Nasty political ads get notice
Some say that some campaigns have crossed the line.
CHRISTIAN SCIENCE MONITOR
WASHINGTON -- A taxpayer-funded call to a fantasy sex hot line. Support for using Taser weapons on 7-year-olds. Votes in Congress to deny body armor to U.S. troops in Iraq.
These are but a few of the charges leveled in campaign ads against candidates for office this fall, in what some experts say is probably the most negative U.S. election campaign in modern times.
Nasty, misleading ads have been around for decades, and it's impossible to prove empirically that the 2006 campaign tops them all, but the wave of over-the-top claims has caught the attention of both casual observers and professionals.
"Politics has always been a contact sport, but it really does feel like the rhetoric has crossed a line," says Evan Tracey, a campaign ad analyst at TNS Media Intelligence in Arlington, Va. "We've had ads with baby-crying noises from Dumpsters, Playboy mansions, criminals coming over the border creating crime and mayhem. And that's the tame stuff."
Control of Congress hangs in the balance, and in many cases, the highly negative ads are coming out of close races where strategists -- either for the campaigns or from the parties and independent groups that are trying to help -- think they will make a difference.
They can also be seen as a sign of desperation. In some cases the ads appear to work and in others they backfire, but when a candidate is trailing badly, strategists often feel there's nothing to lose. Perhaps the most talked-about ad of this cycle took shots at Rep. Harold Ford, D-Tenn., who is running for the Senate. The ad -- which ended with a blond scantily clad woman saying, "Call me" -- was perceived by some viewers as racially motivated, because Ford is black and the woman in the ad is white. If nothing else, the uproar over the ad demonstrated that sensitivities about possible racial innuendo are alive and well in American politics.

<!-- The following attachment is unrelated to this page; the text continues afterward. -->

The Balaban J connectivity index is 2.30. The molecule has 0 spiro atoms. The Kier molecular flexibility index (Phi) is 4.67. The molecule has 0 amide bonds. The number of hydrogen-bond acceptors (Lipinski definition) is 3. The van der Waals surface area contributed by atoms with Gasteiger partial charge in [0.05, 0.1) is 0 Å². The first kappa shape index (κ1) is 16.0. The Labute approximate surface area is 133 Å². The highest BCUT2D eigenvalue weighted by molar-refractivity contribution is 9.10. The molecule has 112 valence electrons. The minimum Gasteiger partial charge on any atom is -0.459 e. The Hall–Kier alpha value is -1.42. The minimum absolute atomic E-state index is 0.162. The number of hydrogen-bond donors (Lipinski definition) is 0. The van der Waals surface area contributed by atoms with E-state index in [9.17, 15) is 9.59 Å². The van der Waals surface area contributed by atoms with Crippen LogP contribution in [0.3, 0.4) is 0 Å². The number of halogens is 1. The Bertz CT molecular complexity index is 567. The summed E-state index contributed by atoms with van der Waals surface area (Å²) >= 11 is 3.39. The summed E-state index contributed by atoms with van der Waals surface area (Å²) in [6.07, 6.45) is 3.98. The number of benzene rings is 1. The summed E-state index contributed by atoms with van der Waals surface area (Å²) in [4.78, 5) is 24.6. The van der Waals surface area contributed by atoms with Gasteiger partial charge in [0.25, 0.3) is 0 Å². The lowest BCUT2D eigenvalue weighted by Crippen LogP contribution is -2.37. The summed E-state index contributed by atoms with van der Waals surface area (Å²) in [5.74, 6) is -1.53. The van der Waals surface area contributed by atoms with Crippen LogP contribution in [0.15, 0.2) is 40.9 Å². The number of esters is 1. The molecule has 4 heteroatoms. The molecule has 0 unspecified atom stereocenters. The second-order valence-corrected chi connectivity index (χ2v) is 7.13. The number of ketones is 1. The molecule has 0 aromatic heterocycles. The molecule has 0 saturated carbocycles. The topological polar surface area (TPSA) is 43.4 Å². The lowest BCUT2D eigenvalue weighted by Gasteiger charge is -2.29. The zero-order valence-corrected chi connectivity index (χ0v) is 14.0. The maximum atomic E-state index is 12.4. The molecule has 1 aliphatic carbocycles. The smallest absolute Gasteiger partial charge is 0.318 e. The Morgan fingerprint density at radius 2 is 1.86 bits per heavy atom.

As distasteful as negative ads can be to the viewing public, many campaign experts defend them for their ability to provide useful information to voters.
"There's nothing inherently wrong with negative advertising, if it's accurate," says Brooks Jackson, a former journalist and director of the Annenberg Political Fact Check project. "A positive ad can also be inaccurate and misleading. That's political disinformation that's also a bad thing."
Often, though, negative ads contain a kernel of truth that is distorted beyond the point of fairness. Take the "fantasy hot line" ad unleashed against Michael Arcuri, D, district attorney in New York's Oneida County, who hopes to fill the seat of retiring Republican Rep. Sherwood Boehlert.
The National Republican Campaign Committee created a spot accusing Arcuri of billing taxpayers for a phone call to a sex hot line, and depicting Arcuri with the silhouette of a dancing girl. According to records released by Arcuri's campaign, the truth is that someone misdialed the hot line in a call from Arcuri's hotel room, hung up in seconds, and dialed the intended number -- the state Department of Criminal Justice Services in Albany. Arcuri's Republican opponent, state Sen. Ray Meier, also denounced the ad and called on the NRCC to pull it. Ultimately, the ad did not air on most stations in that part of New York, according to the local press.
Democrats are also producing their share of negative ads deemed unfair by watchdog groups. Jackson's group, which posts its findings at www.factcheck.org, found 11 ads by Democrats that accused Republican incumbents of voting against a 1,500 bonus for U.S. troops.
One such ad, produced by the Democratic Congressional Campaign Committee and aired in New Mexico to support House challenger Patricia Madrid, accused her opponent of voting against the bonus (and for a congressional pay raise) -- but failed to note that the bonus would have come at the expense of reconstruction funds for Iraq. Rep. Heather Wilson, R, the incumbent, is locked in a tight race with Madrid, state attorney general.
Looking at all campaign spending for all races -- projected to come in at 2.6 billion, a record for a midterm election -- ad-watchers cannot say for certain which party is more guilty of attacks. "I would guarantee you it's equal opportunity," says Tracey. Whether negative ads drive down turnout is open to debate. But if it does, says Tracey, that's not the ads' fault. "This is America, where you've got this great right people die and bleed for. If you're going to let a bunch of silly commercials stop you from voting, it's your fault."